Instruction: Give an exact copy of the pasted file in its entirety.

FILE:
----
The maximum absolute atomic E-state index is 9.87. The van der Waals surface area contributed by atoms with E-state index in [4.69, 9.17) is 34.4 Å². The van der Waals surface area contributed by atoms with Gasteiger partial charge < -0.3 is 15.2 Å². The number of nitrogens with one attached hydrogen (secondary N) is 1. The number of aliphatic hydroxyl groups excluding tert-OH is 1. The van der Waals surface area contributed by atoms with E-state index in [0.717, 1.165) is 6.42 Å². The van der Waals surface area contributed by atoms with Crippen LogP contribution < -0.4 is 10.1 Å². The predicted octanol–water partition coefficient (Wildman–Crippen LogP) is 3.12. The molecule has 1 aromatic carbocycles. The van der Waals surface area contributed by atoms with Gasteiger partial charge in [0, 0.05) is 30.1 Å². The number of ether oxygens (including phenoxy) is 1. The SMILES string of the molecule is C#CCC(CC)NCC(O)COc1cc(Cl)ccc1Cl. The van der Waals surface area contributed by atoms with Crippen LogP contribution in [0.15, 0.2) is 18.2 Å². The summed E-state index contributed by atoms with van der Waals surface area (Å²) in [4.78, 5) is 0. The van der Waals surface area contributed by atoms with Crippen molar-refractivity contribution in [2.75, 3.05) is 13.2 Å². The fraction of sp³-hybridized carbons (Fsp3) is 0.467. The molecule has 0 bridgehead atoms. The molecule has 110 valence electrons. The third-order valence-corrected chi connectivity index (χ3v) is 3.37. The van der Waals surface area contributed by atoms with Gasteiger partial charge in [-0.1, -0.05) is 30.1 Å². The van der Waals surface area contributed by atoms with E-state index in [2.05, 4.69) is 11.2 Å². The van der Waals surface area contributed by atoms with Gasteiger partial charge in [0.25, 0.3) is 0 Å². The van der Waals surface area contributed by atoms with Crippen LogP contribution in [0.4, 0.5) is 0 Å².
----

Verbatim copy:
The maximum absolute atomic E-state index is 9.87. The van der Waals surface area contributed by atoms with E-state index in [4.69, 9.17) is 34.4 Å². The van der Waals surface area contributed by atoms with Gasteiger partial charge < -0.3 is 15.2 Å². The number of nitrogens with one attached hydrogen (secondary N) is 1. The number of aliphatic hydroxyl groups excluding tert-OH is 1. The van der Waals surface area contributed by atoms with E-state index in [0.717, 1.165) is 6.42 Å². The van der Waals surface area contributed by atoms with Crippen LogP contribution < -0.4 is 10.1 Å². The predicted octanol–water partition coefficient (Wildman–Crippen LogP) is 3.12. The molecule has 1 aromatic carbocycles. The van der Waals surface area contributed by atoms with Gasteiger partial charge in [0, 0.05) is 30.1 Å². The number of ether oxygens (including phenoxy) is 1. The SMILES string of the molecule is C#CCC(CC)NCC(O)COc1cc(Cl)ccc1Cl. The van der Waals surface area contributed by atoms with Crippen LogP contribution in [0.15, 0.2) is 18.2 Å². The summed E-state index contributed by atoms with van der Waals surface area (Å²) in [4.78, 5) is 0. The van der Waals surface area contributed by atoms with Crippen molar-refractivity contribution in [2.75, 3.05) is 13.2 Å². The fraction of sp³-hybridized carbons (Fsp3) is 0.467. The molecule has 0 bridgehead atoms. The molecule has 110 valence electrons. The third-order valence-corrected chi connectivity index (χ3v) is 3.37. The van der Waals surface area contributed by atoms with Gasteiger partial charge in [-0.1, -0.05) is 30.1 Å². The van der Waals surface area contributed by atoms with E-state index in [2.05, 4.69) is 11.2 Å². The van der Waals surface area contributed by atoms with Gasteiger partial charge in [0.25, 0.3) is 0 Å². The van der Waals surface area contributed by atoms with Crippen LogP contribution in [0.4, 0.5) is 0 Å².